[Update: this related post by Carsten Cumbrowski puts my analysis here to shame. Very worthy of a read if you want to learn how black-hat affiliate marketing works.]
Just about everyone knows that spam is part and parcel of life. We just live with it and try to do our best to minimise the impact it has on our daily lives. Unfortunately spam is a particular issue for the SEO industry, as unscrupulous search marketers often turn to spamming techniques to make a quick dollar.
I get my share of spam at Red Cardinal. Generally I just delete the crap left by ‘kind’ spammers (like Cork Web Design Spammers), but occasionally I do a little digging to see what some of the particularly nasty spammers are at. More about spammers a little later – but first, let me tell you what I think of ‘Long Copy’.
Long Copy Pages for ‘SEO’ tools
I like to include screen shots of pages in my posts. I have a nifty little app that lets me grab entire screen shots from within the browser, not just the visible area.
I wanted to include the sales pages for two SEO tools, both of which use ‘long copy’. Here’s the screen shot of the two pages:
These pages are so ‘long’ that I had to reduce them by a factor of ~14 just to get them that small. Maybe they’re ‘Really Long Copy’, if there is such a thing. (If you want to view those pages in all their glory I’ve ‘published’ the URLs a little further down the page. In case you’re wondering what this is all about I’ll come clean in a second.)
These pages appear to be affiliate sites for two well known SEO tools. I’m not 100% sure what’s going on with these pages as they don’t appear to have affiliate IDs appended to the outgoing URLs. Perhaps the affiliate program uses HTTP referrers for identification. Perhaps these pages are actually proprietary sales pages. I’m don’t know for sure.
So what’s the problem with those sales pages? Purely my opinion, but they look and feel like ‘get-rich-quick’ pitches to me. The message I hear sounds like ‘I’ll sell you this great benefit. But wait, there’s more. Buy now and I’ll include x and y’. Yes, lots of marketers defend this technique. And I know it’s true that ‘long copy’ can be effective, but only when the content is compelling and does not feel like I’m being ‘sold’.
Long Page Copy – Read or Turn Off?
When I see long copy pages like these I just turn off completely. As I mentioned, I just think ‘get rich quick’.
I’ve stuck my neck out on this issue once or twice (hello Copyblogger). I sometimes wonder if perhaps long copy is a peculiar American technique that we just don’t fall for this side of the pond? (And if you’re interested Brian Clarke, a.k.a. Copyblogger, has written a post about the death of long copy.)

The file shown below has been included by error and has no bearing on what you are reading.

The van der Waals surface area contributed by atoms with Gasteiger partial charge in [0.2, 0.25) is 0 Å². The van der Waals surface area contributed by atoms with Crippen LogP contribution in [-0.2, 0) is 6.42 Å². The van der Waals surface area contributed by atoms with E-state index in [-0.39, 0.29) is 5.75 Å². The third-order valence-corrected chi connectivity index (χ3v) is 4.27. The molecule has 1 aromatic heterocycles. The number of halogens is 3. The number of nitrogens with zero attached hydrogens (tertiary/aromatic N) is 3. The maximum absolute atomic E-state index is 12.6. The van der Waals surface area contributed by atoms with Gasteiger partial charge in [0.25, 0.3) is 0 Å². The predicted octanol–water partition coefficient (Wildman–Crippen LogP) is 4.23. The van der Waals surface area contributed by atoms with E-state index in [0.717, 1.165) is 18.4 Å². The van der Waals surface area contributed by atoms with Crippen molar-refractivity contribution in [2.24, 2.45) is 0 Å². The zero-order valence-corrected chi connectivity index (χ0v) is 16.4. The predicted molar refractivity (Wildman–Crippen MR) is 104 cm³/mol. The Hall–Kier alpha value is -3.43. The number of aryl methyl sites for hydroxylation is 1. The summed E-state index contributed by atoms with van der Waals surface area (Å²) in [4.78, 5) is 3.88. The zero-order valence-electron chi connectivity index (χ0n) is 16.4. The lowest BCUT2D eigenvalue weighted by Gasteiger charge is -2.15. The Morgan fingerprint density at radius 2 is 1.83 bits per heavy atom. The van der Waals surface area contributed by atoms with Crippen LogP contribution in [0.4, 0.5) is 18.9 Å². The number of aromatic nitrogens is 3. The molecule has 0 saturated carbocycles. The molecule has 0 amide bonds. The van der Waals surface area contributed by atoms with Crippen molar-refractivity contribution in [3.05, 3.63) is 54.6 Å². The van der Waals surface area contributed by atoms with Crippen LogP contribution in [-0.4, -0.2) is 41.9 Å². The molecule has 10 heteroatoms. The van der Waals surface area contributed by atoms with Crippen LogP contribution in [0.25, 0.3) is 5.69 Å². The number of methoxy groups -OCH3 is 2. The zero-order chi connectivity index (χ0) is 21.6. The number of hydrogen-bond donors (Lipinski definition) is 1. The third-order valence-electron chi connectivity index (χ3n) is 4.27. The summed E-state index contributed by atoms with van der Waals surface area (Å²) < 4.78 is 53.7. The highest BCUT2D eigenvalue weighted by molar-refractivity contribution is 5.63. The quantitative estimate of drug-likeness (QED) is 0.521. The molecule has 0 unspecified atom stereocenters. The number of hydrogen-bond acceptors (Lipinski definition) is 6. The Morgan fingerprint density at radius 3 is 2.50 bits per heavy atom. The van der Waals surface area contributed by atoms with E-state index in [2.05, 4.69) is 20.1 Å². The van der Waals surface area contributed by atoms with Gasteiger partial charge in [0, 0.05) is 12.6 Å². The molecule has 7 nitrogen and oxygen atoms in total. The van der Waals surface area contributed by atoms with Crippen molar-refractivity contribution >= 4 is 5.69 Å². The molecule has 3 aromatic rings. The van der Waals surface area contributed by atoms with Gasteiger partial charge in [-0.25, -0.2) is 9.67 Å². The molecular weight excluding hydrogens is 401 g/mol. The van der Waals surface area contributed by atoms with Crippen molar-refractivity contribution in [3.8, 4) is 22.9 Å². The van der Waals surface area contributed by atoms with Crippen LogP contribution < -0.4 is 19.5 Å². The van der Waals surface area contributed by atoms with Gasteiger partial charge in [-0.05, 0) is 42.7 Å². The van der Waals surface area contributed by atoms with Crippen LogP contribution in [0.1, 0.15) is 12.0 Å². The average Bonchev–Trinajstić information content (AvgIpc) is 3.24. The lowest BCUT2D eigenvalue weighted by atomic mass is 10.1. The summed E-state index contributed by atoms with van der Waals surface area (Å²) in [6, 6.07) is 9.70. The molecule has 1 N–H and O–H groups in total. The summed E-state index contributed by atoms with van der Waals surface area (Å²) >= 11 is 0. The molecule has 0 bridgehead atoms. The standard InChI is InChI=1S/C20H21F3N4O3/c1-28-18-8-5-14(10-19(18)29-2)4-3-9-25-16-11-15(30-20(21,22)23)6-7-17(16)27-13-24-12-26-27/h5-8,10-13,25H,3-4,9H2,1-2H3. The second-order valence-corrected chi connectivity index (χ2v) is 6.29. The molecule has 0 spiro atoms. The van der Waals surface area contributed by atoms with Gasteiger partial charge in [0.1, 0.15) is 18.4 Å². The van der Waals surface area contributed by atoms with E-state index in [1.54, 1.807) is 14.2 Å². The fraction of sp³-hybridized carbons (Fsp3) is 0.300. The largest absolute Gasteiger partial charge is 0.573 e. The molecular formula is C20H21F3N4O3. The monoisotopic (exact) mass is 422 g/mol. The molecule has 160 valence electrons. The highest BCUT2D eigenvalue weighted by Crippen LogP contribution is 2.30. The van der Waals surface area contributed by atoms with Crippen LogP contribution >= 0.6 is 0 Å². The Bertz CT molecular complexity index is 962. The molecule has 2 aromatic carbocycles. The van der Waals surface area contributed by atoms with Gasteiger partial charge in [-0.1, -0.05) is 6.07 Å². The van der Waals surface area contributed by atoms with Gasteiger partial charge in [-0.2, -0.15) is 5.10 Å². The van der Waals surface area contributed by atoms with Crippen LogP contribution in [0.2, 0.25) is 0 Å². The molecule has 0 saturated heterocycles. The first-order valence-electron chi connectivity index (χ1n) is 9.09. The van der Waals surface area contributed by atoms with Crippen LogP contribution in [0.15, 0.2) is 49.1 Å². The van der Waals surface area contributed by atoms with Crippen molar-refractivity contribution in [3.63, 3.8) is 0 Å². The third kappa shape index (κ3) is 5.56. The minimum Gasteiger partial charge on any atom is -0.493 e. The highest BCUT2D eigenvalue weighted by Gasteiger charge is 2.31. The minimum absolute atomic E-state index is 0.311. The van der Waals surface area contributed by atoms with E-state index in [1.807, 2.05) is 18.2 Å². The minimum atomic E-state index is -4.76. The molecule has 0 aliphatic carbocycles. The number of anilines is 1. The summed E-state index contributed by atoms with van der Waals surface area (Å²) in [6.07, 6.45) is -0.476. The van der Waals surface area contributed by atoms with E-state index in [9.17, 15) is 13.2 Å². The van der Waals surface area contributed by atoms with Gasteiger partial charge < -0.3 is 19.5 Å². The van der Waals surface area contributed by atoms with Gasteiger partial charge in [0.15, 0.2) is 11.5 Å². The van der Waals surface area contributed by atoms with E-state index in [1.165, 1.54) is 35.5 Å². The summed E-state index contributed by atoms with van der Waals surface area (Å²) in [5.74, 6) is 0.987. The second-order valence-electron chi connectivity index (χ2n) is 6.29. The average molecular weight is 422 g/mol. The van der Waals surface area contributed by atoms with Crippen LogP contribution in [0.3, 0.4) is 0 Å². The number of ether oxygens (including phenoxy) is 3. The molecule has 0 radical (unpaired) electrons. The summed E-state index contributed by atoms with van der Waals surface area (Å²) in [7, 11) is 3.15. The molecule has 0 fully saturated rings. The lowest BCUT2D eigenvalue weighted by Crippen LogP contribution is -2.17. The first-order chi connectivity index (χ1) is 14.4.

Back to the comment spam
So taking a step backward for a moment. Why am I highlighting those two affiliate pages? Keyword Elite and SEO Elite are marketed and sold by Bryxen Software (a firm owned by Brad Callen I believe). As with so much of the US on-line marketing industry, Bryxen uses ‘Long Page’ techniques to sell there software. They also make heavy use of affiliate programs to multiply their sales. A couple of weeks ago Red Cardinal received multiple comment spam like the following:
SEO Elite | +http://SEOElite.gurubuddy.com | IP: 126.96.36.199
Automate your link building efforts and rank high in the search engines easily….
Killer Keyword Tool | +http://Keywordelite.find-your-stuff.com | IP: 188.8.131.52
Generate huge laser-targeted low competition, high demand keyword lists in minutes….
These comments were dropped on multiple posts, and, as you can see above, were left by the same IP. Odd? I think not. Probably the same bot. Checking the WHOIS shows find-your-stuff.com registered to someone in Singapore, while gurubuddy.com is privately registered.
Both of the tools being promoted are from Bryxen Software (Brad Callens company +http://www.bryxensoftware.com/), and the linked sites appear to be affiliates.
Comment Spam by ‘SEO’ Firms – Why SEO has such a BAD NAME
I am sure of one thing – spamming blog comments with links to long copy pages, such as those pictured above in miniature, is one of the main reasons the SEO industry has such serious reputation problems. It is very, very hard to blame people for viewing the SEO industry with suspicion. After all, every day the results of spammers litter our websites and pollute our on-line experience.
The reputation problem is only compounded given that the products marketed by the above spammers are well-known SEO tools: comment spam + SEO tools = SEO spammers. And how can we blame people for making that connection.
I’m very interested in your thoughts on ‘long copy’, and whether you have been converted by a ‘long copy’ page like the ones above.
And if you’re thinking of buying these tools, think about this…
I neither own nor use either of these tools. They may well be excellent tools, and perform their respective task extremely well – I don’t know. But if you want to do the world a favour, don’t buy products that are marketed by spammers.